Back in college I took Amtrack from Seattle to Indy. Think it was 2-1/2 days sitting in a chair. Had a pretty good time.

Red Leader
04-14-2011, 10:11 PM
Back in college I took Amtrack from Seattle to Indy. Think it was 2-1/2 days sitting in a chair. Had a pretty good time.

...you're a legend, dude. :)

Joseph
04-14-2011, 10:21 PM
It takes almost 10 hours from Cincy to Chicago on Amtrak, thats just crazy when leaving that early.

Caveat Emperor
04-15-2011, 12:05 AM
It takes almost 10 hours from Cincy to Chicago on Amtrak, thats just crazy when leaving that early.

One of the main downfalls of the current Amtrak setup: for a lot of the non-Northeast routes, you get stuck riding trains doing the milk-run on tracks that are shared freight-passenger lines. Freight always has priority, so you end up sidetracked waiting for cargo to pass.

If you want to make rail travel work, you need dedicated passenger rail lines and more non-stop trains.

bucksfan2
04-15-2011, 08:26 AM
If you want to make rail travel work, you need dedicated passenger rail lines and more non-stop trains.

You need dedicated high speed rail lines.

I have traveled several times through Europe on their rail system. It is amazingly efficient, not exactly cheap, but a very easy way to traverse through Europe. I don't necessarily mind the commuter rail which makes several local stops. One day my wife and I went from Rome to Napoli in the hopes of going to Pompeii. The local rail was closed so we were forced to spend the day in Napoli. One word of advice, never go to Napoli. Anyway we took a high speed rail down that was a little over an hour. The commuter rail back took about double the time, was a little less expensive, but wasn't all that bad.

oneupper
04-15-2011, 09:00 AM
You need dedicated high speed rail lines.

I have traveled several times through Europe on their rail system. It is amazingly efficient, not exactly cheap, but a very easy way to traverse through Europe. I don't necessarily mind the commuter rail which makes several local stops. One day my wife and I went from Rome to Napoli in the hopes of going to Pompeii. The local rail was closed so we were forced to spend the day in Napoli. One word of advice, never go to Napoli. Anyway we took a high speed rail down that was a little over an hour. The commuter rail back took about double the time, was a little less expensive, but wasn't all that bad.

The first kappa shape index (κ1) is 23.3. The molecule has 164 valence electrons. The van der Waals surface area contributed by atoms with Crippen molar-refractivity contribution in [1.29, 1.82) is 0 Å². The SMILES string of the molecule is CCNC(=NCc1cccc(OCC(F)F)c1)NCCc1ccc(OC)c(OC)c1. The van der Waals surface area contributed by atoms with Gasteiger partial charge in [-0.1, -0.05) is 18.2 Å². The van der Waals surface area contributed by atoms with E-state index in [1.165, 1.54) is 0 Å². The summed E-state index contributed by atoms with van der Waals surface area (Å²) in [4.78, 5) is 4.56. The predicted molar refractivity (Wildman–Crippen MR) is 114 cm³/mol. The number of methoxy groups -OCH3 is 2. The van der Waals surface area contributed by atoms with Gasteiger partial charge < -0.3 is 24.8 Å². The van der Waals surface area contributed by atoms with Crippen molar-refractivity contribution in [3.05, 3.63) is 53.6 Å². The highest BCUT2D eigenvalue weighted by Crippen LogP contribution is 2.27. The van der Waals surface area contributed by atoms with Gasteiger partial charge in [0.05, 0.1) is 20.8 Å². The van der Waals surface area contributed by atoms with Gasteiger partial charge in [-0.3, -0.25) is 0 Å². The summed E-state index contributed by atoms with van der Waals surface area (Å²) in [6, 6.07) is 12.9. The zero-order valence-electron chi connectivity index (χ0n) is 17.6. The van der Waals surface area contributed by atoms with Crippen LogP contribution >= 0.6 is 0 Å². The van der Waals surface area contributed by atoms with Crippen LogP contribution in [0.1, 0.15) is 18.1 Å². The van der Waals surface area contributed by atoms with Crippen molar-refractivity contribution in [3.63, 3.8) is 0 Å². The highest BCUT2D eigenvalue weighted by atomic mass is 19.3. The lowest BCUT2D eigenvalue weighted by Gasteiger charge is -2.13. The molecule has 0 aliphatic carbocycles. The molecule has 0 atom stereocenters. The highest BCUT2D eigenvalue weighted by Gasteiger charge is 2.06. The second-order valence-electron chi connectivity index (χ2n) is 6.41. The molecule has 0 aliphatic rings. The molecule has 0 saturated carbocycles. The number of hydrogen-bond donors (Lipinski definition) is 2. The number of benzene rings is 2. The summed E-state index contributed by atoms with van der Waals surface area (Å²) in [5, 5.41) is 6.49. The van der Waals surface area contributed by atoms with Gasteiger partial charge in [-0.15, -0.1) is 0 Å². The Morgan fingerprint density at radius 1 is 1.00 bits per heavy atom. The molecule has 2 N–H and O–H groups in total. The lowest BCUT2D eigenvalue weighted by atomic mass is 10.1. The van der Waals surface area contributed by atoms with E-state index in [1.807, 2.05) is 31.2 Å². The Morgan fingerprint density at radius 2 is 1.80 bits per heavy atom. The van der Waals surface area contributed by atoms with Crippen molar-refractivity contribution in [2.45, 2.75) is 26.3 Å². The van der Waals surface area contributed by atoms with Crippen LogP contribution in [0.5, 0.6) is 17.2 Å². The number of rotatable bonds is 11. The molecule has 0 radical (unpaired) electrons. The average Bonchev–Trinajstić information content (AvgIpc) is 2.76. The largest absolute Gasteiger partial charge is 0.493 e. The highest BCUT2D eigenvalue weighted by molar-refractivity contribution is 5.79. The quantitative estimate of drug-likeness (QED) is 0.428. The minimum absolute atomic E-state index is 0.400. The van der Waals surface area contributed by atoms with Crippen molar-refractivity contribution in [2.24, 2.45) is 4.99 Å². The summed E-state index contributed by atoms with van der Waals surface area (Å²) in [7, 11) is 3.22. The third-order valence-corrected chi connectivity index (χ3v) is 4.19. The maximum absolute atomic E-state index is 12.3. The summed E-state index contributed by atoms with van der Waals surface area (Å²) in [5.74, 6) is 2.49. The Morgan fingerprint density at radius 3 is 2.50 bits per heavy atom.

Training through Europe is quite amazing, especially when you can get some high-speed stretches. We did Basel to Paris in about 3 1/2 hours and its not all high-speed.

Also did Napoli-Rome. Agreed that Napoli is a dump, but Pompeii and the Vesuvius are fine places to see.

medford
04-15-2011, 09:13 AM
Training through Europe is quite amazing, especially when you can get some high-speed stretches. We did Basel to Paris in about 3 1/2 hours and its not all high-speed.

Also did Napoli-Rome. Agreed that Napoli is a dump, but Pompeii and the Vesuvius are fine places to see.

Its not always that great. I left Venace, Italy in the morning, travelled all day and night up to London, spend 4 hours in London before hoping on another train up to Whales, hopped on an evening fairy across the Irish Sea to arive in Dublin around 8:00 am. 48 hours of travel (minus the 4 hours in London) definently wears on you. A train from Chicago to Cincy sounds great, until you hear its going to take you 10 hours to get there.

Of course it could be worse, when leaving Prague, coming back to Germany, we had to get off the train mid-track b/c of work being done on the line, hop on a bus w/ a broken back window and broken plexi-glass shards all over the floor, to hop back on a train on the other side of the work. Meanwhile, nobody spoke English nor German and most of the people weren't exactly sure what they were suppose to do, we just kind of followed the crowd and hoped for the best.

the biggest challenge, is that people don't generally ride it enough to make it profittable. Even in Europe, the train system is heavily subsidized, as it is here in America. I'd love to hope a train and take a quick ride up to the heart of C-Bus, Chicago, Cleveland, Atlanta, etc... But if its going to take me 10 hours to get to Chicago, or 14+ hours to get to Atlanta, I'll just hop in my car and do the trip in half the time. And I don't really want the government to go about spending the money needed to make those trips more time managable.

Chip R
04-15-2011, 10:01 AM